Friday, February 12, 2010

'Pillow Book' Friday: Week Two

Here we are at the second week into our read-along of The Pillow Book by Sei Shōnagon. If you haven't yet started, not to worry as we're going at a very leisurely pace, and are only a few pages in. Plus it's the type of book you can just dip into here and there, so feel free to join in any time. Also just a reminder that for the numbered entries, we're following the McKinney translation but I'll include the corresponding number in the Morris translation when possible. For more information on the translations, check out 'Pillow Book' Friday: Week One.

The Pillow Book


[11] Markets - Tatsu Market in Nara. Sato Market ...

[12] Peaks - Yuzuruha Peak, ...

[13] Plains - Mika Plain, ...

[14] River pools - Kashiko Pool. I wonder what hidden depths someone saw in its heart, to give it such a name.

[15] Bodies of water - Lake Biwa is special. ...

Lake Biwa
Lake Biwa, the largest freshwater lake in Japan.
Image courtesy of Wikipedia Commons

[16] Imperial tombs - Ugurusu Tomb, ...

[17] Ferry crossings - Shikasuga Crossing, ...

[18] Large buildings - Tamatsukuri.

[19] Residences - The Konoe Gate. ...

[20] The sliding panels that close off the north-east corner of Seiryoden, at the northern end of the aisle, are painted with scenes of rough seas, and terrifying creatures with long arms and legs.

Morris (11): The sliding screen in the back of the hall in the north-east corner of Seiryo Palace is decorated with paintings of the stormy sea and of the terrifying creatures with long arms and long legs that live there. (p. 34)

A lot of lists this week, mostly just the names of locations. So, what do you think? Did you enjoy the lists? Do you think they were worth reading? Did you try to Google any of the places? Or do you think the Morris version had the right idea to skip these?

Entry [20], referred to the Kokinshū (古今和歌集, or "Collected Japanese Poems of Ancient and Modern Times") anthology of early Heian poems originally collected in the early 900s. Poetry plays an important role in life at court and in this section Sei talks about memorizing the poems from this important anthology.
There was also the occasion when Her Majesty placed a bound book of Kokinshū poems in front of her, and proceeded to read out the opening lines of various peoms and ask us to complete them. ... Her Majesty then read out the complete poem for each of those that nobody had been able to answer, marking them with a bookmark, and everyone groaned, 'Oh of course I knew that one!' ... Some of us had copies out the Kokinshū many times, and should really have known it all by heart.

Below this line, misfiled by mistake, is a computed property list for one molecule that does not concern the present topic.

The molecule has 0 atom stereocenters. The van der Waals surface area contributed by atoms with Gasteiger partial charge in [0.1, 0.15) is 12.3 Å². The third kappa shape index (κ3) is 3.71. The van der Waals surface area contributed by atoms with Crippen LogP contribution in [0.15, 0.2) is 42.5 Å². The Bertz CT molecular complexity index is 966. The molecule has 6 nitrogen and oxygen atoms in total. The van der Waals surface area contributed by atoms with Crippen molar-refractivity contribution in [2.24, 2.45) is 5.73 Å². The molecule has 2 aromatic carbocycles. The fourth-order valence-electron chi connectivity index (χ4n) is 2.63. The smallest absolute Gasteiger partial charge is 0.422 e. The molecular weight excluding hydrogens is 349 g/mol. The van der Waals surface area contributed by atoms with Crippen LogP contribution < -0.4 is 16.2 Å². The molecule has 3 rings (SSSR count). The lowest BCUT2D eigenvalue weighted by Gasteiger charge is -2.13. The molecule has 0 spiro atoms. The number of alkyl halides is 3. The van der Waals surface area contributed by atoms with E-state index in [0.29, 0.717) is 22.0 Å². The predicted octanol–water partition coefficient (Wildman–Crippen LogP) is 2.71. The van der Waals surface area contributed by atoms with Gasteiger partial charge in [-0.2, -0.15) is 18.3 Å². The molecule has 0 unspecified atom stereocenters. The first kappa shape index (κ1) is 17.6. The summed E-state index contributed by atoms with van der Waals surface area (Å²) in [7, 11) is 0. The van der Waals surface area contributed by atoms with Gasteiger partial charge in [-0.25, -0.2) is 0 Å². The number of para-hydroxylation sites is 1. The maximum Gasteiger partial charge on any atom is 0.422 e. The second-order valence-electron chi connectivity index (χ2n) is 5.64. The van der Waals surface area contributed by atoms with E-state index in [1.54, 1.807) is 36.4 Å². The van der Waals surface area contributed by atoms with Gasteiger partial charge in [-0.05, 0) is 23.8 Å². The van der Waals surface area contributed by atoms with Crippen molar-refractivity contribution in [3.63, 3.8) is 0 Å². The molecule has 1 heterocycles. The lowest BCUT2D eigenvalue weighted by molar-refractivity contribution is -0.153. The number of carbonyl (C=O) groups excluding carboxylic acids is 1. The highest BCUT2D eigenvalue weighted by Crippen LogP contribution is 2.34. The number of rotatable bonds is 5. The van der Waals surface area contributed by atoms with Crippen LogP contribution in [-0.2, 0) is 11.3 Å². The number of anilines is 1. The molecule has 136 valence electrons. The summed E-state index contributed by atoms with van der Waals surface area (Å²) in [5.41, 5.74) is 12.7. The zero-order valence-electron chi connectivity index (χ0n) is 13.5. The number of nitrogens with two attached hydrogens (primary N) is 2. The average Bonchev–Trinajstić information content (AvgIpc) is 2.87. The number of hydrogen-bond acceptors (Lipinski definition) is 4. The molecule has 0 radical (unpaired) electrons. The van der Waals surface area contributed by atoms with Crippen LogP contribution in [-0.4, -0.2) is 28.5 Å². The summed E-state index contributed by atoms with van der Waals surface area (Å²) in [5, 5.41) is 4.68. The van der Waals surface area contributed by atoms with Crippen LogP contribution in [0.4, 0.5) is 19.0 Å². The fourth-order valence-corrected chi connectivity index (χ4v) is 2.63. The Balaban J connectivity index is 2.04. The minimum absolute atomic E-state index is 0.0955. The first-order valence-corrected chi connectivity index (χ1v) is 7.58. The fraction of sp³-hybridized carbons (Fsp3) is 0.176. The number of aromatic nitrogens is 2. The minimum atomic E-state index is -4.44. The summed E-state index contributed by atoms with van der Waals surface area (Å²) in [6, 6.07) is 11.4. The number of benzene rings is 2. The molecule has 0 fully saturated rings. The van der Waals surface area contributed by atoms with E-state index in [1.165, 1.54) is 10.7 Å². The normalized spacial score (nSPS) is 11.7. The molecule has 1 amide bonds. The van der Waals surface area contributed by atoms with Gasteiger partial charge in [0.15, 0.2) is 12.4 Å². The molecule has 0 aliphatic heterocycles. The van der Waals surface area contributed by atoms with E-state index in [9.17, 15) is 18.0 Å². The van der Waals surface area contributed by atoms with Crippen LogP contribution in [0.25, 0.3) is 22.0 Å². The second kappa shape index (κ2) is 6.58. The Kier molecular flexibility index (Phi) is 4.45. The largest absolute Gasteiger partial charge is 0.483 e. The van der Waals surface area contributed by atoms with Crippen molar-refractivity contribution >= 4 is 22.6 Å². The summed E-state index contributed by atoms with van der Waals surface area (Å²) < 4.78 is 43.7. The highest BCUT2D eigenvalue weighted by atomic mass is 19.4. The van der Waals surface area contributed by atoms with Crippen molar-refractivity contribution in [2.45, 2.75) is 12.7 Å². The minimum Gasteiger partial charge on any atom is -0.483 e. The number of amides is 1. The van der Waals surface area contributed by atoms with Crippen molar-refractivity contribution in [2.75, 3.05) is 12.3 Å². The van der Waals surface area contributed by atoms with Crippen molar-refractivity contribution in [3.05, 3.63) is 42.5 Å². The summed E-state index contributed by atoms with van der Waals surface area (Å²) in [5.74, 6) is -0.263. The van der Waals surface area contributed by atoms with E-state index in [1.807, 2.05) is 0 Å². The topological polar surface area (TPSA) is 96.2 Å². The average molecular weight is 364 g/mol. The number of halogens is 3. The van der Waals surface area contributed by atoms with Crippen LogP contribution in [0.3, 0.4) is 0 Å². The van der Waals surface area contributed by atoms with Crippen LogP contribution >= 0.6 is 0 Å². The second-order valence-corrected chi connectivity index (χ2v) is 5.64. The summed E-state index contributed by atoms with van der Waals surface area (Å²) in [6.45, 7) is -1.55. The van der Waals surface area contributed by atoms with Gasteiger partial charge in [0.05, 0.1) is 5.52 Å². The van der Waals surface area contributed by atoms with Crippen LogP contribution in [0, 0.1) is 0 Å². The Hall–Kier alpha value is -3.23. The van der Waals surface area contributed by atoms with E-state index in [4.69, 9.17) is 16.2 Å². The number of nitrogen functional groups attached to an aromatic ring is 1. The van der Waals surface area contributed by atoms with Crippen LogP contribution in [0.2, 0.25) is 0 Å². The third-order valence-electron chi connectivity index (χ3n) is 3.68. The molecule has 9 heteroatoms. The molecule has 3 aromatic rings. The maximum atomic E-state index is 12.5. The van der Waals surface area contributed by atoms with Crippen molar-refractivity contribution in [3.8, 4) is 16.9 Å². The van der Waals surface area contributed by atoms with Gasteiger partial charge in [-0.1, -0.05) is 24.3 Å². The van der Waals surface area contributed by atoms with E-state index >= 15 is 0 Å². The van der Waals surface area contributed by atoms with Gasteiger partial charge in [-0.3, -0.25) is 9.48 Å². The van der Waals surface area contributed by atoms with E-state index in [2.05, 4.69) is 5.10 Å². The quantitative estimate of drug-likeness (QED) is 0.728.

Are there any poems that you know by heart?
On one particular day that Sei recounts, the Empress asked, 'Now I want each of you to write here the first ancient poem that springs to mind.'
If you were asked to write down the first poem that came to mind, which one, if any, would it be?

Page spread from a copy of the first volume of Kokinshū.
Image © National Diet Library

And as always, feel free to ask your own questions on anything from the book, be it culture, history, clothing, and so on. Plus don't forget to let us know what you thought of the week's reading.

For next week:

[21]  Women without prospect...
Morris (12): When I make myself imagine... (p. 39)

[22]  Dispiriting things
Morris (13):  Depressing things  (p. 40)

[23]  Occasions that induce half-heartedness

[24]  Things people despise

[25]  Infuriating things
Morris (14):  Hateful things (p. 44~)

[26]  Things that make your heart beat fast
Morris (16):  Things that make one's heart beat faster (p. 51)

[27]  Things that make you feel nostalgic
Morris (17):  Things that arouse a fond memory of the past

[28]  Things that make you feel cheerful

[29]  A palm-leaf carriage should move at a sedate pace.
Morris (18):  A Palm-leaf carriage should move slowly...

[30]  A priest who gives a sermon should be handsome.
Morris (21):  A preacher ought to be good-looking. (p. 53~)

*Morris sections 15, 19, 20 appear later in the McKinney.  I couldn't easily locate the corresponding sections for the McKinney entries [23], [24], [28] in the Morris but will update this post if that information becomes available.

The topics of next week's reading should be a lot of fun though.
Happy reading!

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  1. I went through a phase where I memorised a few poems for fun in high school, and then in college I had to memorise several poems for my Russian classes. Those are the ones that stick with me the most, since I would break them out sometimes in Russian to impress a tour guide. LOL

  2. Eva - I can imagine that worked pretty well. I know I'd be impressed if you broke out into Russian poetry! LOL. I know I had to memorize some poems in school but I've long since forgotten those, except for maybe a line here and there. I'm quite impressed with how well read the men and women at court were at that era.


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